Yves Marchand and Romain Meffre are some of the biggest names in the photography of abandoned places. The French duo began working together in 2005 on their most famous project - The Ruins of Detroit, published as a photobook in 2010 by the prestigious Steidl publishing house. Their approach is distinguished by in-depth research and represents a serious exploration of topics such as the effects of industrialization on architectural heritage and the changing urban environment in the age of consumerism. Another major project of theirs involved the small and ghostly Japanese island of Gunkanjima, located near Nagasaki. Once an important coal mining center, in 1959 it had a population of 5,259. With an area of 6.3 hectares, this makes the island one of the most densely populated places on the planet. In 1974, the mines were closed and it became deserted. And they are currently completing their photo series for American movie theaters and theaters – an epic 15-year effort.
How do you met and how are you working as a collective?
We first get in contact through email via a friend in 2002. We used to work mainly on the same places with our own 35mm camera until 2005 when we first went to Detroit, and then made a exhibition with our images edited together. Then we decided to purchase two 4x5 inches camera in 2006, one for each of us, and go back to Detroit and also start the project on theaters. It was a 3 weeks trip and, as it was a quite complicated and time consuming process to take every picture with our own large camera, we ended up putting only one camera deciding on every images together. On site, we just have a small talk before deciding were to place our tripod, working at 2 allow us to find the right distance and balance for our framing, having less hesitation and doubt about which picture we are about to make.
But being 2 is probably what allow us to keep being motivated as a lot of our subjects are serial and are almost like small inventory by themself even through being exhaustive is almost impossible, but we like this kind of encyclopedic feeling about documenting a large amount of places. But all of this process of searching for places from books, internet, google maps etc... then exchanging emails together and make our own inventory of places to shoot and then, get contacts, and then take a plane ticket and then go on site... or at least try to go on site... all of that take us a tremendous amount of time, the theaters series for instance will soon be released as a book, but it took us 15 years to make it, and working together is our most powerful asset!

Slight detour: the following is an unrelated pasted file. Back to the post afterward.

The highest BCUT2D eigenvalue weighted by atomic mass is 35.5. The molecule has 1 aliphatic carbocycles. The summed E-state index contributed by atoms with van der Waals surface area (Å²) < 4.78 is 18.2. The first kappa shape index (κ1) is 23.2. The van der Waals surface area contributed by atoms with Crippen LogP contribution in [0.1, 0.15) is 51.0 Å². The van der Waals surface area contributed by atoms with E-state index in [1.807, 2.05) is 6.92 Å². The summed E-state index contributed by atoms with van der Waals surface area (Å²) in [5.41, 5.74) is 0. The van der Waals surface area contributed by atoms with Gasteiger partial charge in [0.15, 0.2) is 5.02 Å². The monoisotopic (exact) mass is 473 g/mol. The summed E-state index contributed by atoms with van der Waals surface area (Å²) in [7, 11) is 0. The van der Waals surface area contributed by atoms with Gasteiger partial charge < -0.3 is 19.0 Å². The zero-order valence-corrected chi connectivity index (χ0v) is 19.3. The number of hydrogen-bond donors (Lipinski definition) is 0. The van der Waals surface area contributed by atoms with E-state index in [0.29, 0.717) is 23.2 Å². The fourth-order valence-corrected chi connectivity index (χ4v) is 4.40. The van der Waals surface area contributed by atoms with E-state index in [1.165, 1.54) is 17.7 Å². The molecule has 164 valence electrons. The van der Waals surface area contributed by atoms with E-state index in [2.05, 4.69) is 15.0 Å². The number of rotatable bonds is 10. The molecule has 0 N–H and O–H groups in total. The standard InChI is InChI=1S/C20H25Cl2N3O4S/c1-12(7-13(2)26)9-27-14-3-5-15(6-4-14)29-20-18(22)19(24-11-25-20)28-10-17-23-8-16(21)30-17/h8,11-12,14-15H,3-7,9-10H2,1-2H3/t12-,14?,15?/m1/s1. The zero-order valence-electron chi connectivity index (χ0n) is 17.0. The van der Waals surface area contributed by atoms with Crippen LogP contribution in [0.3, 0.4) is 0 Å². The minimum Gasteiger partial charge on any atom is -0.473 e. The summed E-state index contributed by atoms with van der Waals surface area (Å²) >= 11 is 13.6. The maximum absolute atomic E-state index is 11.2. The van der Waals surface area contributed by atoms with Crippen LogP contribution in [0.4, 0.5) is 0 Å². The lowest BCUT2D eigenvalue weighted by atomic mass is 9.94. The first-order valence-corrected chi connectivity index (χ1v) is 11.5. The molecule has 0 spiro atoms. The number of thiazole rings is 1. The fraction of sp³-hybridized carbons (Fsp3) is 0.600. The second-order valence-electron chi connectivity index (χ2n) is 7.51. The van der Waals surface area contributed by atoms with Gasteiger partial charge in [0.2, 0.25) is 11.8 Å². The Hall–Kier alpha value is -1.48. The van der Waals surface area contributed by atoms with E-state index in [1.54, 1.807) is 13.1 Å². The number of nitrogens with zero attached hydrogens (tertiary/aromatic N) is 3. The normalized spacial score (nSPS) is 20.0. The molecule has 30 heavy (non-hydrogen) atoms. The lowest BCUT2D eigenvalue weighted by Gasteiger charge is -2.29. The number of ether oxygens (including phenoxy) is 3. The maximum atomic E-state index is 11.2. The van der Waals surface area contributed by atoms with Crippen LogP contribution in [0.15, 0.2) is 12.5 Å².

The Ruins of Detroit, 2007
You describe yourself as "autodidacts who share an obsession with ruins". What are the pros and cons of accomplishing such big projects without formal training in photography?
It probably allows us to have a little bit more freedom within our approach to photography. We were not bombed with too many influences at our beginnings, which probably give us more freedom. Then we probably took more time to improve technically and have to figure out a precise methodology by ourself than if we would have been to a school of photography, but things such as finding the places, get accessibility, framing, are typically things that you learn on the field.
Detroit was once the 4-th largest city in the USA and Hashima Island was maybe the most populated place on Earth with it's 5000 inhabitants. What is the connection between Hashima Island and Detroit?
Yes it's not on the same scale, but both cities are the result of a very fast industrial rise, which prompted them to a very fast urban development. In Detroit it was a slower decline, starting from the 50's while in Gunkanjima is was decided to close the whole island in 1974.
But to us it feels like the 2 ruins are quite related in their fast history and development, even if their model of architecture is quite the opposite but that also what was fascinating to us. In Detroit and more largely in the US you get that idea of urban sprawl, and all the fanciness and confidence of the early XXth Century demonstrated within the architecture, while in Gunkanjima it was an architecture of pure modern efficiency, on a tiny island, that was like a reduction of the whole japanese archipelago, with all the concrete buildings mainly devoided of any superficial decoration, there was that idea of collectivity devoted to the production. That’s what we like in thoses two subjects, being related on many aspects, and especially the fact that those cities are strongly linked to their industrial developement which have had ultimately a great effect on their downfall.
The Ruins of Detroit, 2007
What is the reason for your interest in the "contemporary ruins"? Which features of the contemporary man and the modern times do they express ?